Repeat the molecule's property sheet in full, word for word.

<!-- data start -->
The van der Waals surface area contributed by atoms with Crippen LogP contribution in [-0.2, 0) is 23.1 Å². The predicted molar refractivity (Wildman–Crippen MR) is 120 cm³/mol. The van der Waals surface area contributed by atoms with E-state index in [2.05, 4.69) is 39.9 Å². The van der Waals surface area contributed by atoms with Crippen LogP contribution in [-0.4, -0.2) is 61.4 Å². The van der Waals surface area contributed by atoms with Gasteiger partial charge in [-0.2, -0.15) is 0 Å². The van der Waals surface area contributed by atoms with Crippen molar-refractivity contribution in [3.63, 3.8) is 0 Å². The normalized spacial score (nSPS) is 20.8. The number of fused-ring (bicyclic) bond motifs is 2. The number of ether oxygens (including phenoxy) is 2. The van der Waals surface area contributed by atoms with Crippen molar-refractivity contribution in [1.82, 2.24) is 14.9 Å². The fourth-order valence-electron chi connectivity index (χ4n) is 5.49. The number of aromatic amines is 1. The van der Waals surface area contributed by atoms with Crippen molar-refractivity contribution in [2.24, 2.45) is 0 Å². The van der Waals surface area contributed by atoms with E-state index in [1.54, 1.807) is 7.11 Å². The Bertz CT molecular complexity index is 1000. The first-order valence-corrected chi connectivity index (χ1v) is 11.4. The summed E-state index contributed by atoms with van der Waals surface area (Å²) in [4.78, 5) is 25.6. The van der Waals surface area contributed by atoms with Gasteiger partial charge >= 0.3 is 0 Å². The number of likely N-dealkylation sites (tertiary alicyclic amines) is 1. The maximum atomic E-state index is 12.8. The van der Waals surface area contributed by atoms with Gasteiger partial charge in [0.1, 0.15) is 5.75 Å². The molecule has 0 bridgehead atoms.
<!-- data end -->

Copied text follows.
The van der Waals surface area contributed by atoms with Crippen LogP contribution in [-0.2, 0) is 23.1 Å². The predicted molar refractivity (Wildman–Crippen MR) is 120 cm³/mol. The van der Waals surface area contributed by atoms with E-state index in [2.05, 4.69) is 39.9 Å². The van der Waals surface area contributed by atoms with Crippen LogP contribution in [-0.4, -0.2) is 61.4 Å². The van der Waals surface area contributed by atoms with Gasteiger partial charge in [-0.2, -0.15) is 0 Å². The van der Waals surface area contributed by atoms with Crippen molar-refractivity contribution in [3.63, 3.8) is 0 Å². The normalized spacial score (nSPS) is 20.8. The number of fused-ring (bicyclic) bond motifs is 2. The number of ether oxygens (including phenoxy) is 2. The van der Waals surface area contributed by atoms with Crippen molar-refractivity contribution in [1.82, 2.24) is 14.9 Å². The fourth-order valence-electron chi connectivity index (χ4n) is 5.49. The number of aromatic amines is 1. The van der Waals surface area contributed by atoms with Crippen molar-refractivity contribution in [2.24, 2.45) is 0 Å². The van der Waals surface area contributed by atoms with E-state index in [1.54, 1.807) is 7.11 Å². The Bertz CT molecular complexity index is 1000. The first-order valence-corrected chi connectivity index (χ1v) is 11.4. The summed E-state index contributed by atoms with van der Waals surface area (Å²) in [4.78, 5) is 25.6. The van der Waals surface area contributed by atoms with Gasteiger partial charge >= 0.3 is 0 Å². The number of likely N-dealkylation sites (tertiary alicyclic amines) is 1. The maximum atomic E-state index is 12.8. The van der Waals surface area contributed by atoms with Gasteiger partial charge in [0.1, 0.15) is 5.75 Å². The molecule has 0 bridgehead atoms.